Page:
Reality Check: Adorable Can Only Take You So Far on 'Idol'

It had to happen at some point, because she really didn't have the voice to make it to the very end. But that didn't make Ramiele Malubay's "Idol" elimination any easier to take.

Ramiele was something else. I mean, even with David Archuleta in the room, precious little Ramie put the "c" in cute.

It wasn't just her size — which was minuscule enough to make Paula Abdul and Ryan Seacrest seem like basketball players. It wasn't just that she always managed to pout with just the right combination of attitude and flirtatiousness so that we never found her too precious. And it wasn't just those tears that never stopped flowing when someone she truly believed was her best friend was eliminated.

It was all of those things put together, plus a precious Dad who looked like he was about her size and never seemed to miss a performance.

But even I — a die-hard Malubay-ite — couldn't go on pretending forever. The fact is, a career can't be based on cute. The additional fact is that I can’t picture myself going out and buying a Ramiele Malubay album if one ever existed, which I can't imagine it ever would.

And as things have heated up and people like David Cook and Michael Johns have upped their games while stalwarts like David Archuleta and Carly Smithson have continued to stay strong, Ramiele's precarious place in the competition was becoming increasingly obvious.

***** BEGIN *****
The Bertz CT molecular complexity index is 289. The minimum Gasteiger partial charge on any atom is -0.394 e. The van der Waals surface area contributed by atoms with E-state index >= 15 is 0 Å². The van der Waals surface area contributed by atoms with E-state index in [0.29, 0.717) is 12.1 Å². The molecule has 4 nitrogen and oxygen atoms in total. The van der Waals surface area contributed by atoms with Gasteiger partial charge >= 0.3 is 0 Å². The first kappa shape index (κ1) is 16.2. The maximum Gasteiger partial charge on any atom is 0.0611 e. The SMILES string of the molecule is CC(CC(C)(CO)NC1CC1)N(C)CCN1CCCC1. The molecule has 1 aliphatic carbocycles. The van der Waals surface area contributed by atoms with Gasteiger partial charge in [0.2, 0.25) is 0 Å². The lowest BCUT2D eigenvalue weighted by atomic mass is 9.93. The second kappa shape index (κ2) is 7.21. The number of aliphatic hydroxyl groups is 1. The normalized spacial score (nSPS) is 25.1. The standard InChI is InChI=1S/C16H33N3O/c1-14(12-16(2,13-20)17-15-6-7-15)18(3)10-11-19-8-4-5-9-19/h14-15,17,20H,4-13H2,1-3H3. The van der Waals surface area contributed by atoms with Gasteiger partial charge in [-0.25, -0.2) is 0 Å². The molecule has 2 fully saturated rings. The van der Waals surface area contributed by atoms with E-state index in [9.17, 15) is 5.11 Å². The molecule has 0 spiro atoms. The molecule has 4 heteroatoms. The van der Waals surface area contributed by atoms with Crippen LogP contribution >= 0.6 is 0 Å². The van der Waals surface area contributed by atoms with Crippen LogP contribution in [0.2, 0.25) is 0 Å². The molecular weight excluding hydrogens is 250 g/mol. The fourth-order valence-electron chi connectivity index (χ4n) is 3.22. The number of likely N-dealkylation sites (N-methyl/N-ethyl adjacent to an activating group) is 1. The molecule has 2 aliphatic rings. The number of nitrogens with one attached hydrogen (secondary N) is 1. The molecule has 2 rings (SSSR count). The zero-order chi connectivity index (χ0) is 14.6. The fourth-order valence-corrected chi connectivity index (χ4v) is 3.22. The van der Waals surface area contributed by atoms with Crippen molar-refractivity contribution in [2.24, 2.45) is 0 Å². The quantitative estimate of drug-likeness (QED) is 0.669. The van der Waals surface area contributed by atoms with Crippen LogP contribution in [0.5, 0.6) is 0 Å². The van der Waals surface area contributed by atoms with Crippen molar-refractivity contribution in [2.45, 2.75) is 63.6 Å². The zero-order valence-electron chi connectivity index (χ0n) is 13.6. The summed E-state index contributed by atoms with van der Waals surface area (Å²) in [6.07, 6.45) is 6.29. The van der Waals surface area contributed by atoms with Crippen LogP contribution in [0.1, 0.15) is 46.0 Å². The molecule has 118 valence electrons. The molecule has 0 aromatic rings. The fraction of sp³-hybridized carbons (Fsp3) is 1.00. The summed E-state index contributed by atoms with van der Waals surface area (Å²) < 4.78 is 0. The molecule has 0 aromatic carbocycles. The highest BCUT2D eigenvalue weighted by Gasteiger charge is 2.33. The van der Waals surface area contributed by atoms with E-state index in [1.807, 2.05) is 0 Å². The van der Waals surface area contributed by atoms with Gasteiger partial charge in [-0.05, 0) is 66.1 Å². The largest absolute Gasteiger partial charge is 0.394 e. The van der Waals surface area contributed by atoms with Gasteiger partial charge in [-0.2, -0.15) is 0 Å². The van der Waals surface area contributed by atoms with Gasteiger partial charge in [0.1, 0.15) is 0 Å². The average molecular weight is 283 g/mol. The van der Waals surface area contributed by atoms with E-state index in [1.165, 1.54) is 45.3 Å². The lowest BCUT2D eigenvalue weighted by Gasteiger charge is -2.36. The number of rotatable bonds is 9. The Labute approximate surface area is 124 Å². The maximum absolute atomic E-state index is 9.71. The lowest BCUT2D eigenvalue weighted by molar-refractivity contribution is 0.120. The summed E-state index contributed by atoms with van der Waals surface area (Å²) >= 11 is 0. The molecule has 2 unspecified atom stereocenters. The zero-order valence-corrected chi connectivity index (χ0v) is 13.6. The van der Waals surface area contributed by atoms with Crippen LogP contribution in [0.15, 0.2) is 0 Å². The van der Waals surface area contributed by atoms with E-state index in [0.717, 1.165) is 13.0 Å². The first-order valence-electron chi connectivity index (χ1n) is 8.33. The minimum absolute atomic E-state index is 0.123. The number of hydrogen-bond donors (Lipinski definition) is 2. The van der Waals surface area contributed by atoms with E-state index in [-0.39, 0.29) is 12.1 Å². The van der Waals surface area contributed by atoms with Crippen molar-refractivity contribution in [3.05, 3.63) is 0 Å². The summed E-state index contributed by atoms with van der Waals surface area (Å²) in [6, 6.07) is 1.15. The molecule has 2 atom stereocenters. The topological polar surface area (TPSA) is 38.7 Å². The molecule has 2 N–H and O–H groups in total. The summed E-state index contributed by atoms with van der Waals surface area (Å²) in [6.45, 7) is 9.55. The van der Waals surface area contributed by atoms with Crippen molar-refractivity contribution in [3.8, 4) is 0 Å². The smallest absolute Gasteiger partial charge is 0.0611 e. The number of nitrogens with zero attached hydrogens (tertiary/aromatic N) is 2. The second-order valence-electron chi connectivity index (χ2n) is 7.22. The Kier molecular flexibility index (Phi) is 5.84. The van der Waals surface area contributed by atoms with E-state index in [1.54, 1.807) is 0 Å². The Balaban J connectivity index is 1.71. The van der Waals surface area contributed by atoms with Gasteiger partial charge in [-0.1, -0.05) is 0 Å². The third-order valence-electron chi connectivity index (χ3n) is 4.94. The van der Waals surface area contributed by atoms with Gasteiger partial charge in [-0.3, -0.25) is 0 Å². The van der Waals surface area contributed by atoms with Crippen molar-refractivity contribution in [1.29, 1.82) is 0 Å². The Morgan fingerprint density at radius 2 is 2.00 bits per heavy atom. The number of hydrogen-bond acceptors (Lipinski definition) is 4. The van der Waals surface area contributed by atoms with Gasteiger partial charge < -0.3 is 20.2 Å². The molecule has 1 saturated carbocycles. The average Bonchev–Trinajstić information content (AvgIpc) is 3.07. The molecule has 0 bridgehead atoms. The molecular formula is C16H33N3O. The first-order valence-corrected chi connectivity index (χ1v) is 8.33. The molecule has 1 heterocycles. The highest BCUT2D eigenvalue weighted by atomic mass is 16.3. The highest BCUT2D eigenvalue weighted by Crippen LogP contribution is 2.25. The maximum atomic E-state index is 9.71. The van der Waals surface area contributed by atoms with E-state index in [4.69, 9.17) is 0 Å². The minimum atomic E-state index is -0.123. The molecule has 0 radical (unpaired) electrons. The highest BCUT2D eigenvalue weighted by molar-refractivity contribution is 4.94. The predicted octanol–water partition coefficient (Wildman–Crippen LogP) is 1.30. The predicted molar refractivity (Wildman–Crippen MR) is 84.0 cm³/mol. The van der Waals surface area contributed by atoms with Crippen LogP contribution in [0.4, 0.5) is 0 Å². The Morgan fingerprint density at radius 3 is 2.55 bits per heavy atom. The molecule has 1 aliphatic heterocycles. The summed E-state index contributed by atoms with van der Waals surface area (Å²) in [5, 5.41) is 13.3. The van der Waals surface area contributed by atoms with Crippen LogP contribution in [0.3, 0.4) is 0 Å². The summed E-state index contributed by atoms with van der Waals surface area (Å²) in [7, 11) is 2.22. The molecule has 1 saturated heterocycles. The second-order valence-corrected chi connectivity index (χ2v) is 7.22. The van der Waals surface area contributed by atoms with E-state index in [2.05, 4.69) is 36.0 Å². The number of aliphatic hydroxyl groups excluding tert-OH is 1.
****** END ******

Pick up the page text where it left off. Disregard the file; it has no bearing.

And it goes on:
Sure, I would have preferred to have seen Kristy Lee Cook or Syesha Mercado go home, but I think I have to accept the fact that Kristy Lee is apparently never leaving (despite the fact that she's now apparently obsessed with showing us that she knows she's always going to be in the bottom three) and Syesha's got some impossible-to-ignore-forever pipes on her.

Now, it may seem like I'm unnecessarily harsh on Syesha. But I ask a simple question: why can't she, when, say, Ryan asks her if singing "I Will Always Love You" was difficult, simply say, "Yes?" I mean, can't we all agree on the fact that this number would be challenging even if you were Whitney?

But Syesha instead goes into some nonsense about what a hard question that is to answer and how she knows how it all goes with the territory. Which, ultimately, made it sound like she was saying that a really difficult song wasn't difficult for her. Can't someone please tell her that vulnerability = likability?

On the other end of the spectrum we have Miss Vulnerability 2008, otherwise known as Brooke White. Wednesday night gave her a multitude of reasons to cry — including her first trip to the bottom three, some notably poignant "Idol Gives Back" footage and mentor Dolly Parton's song about Jesus. And you better believe she took each and every one of them.

While Brooke gets flack from some people for talking to the judges instead of listening more intently, I still find her chattiness quite cute. Then again, maybe she needs to zip her lip, smile blankly and give opaque but somehow obnoxious-sounding answers like Syesha.

Because if cute couldn't save Ramiele, it probably can't save anyone.

Anna David is a freelance writer. Her novel, "Party Girl," is in stores.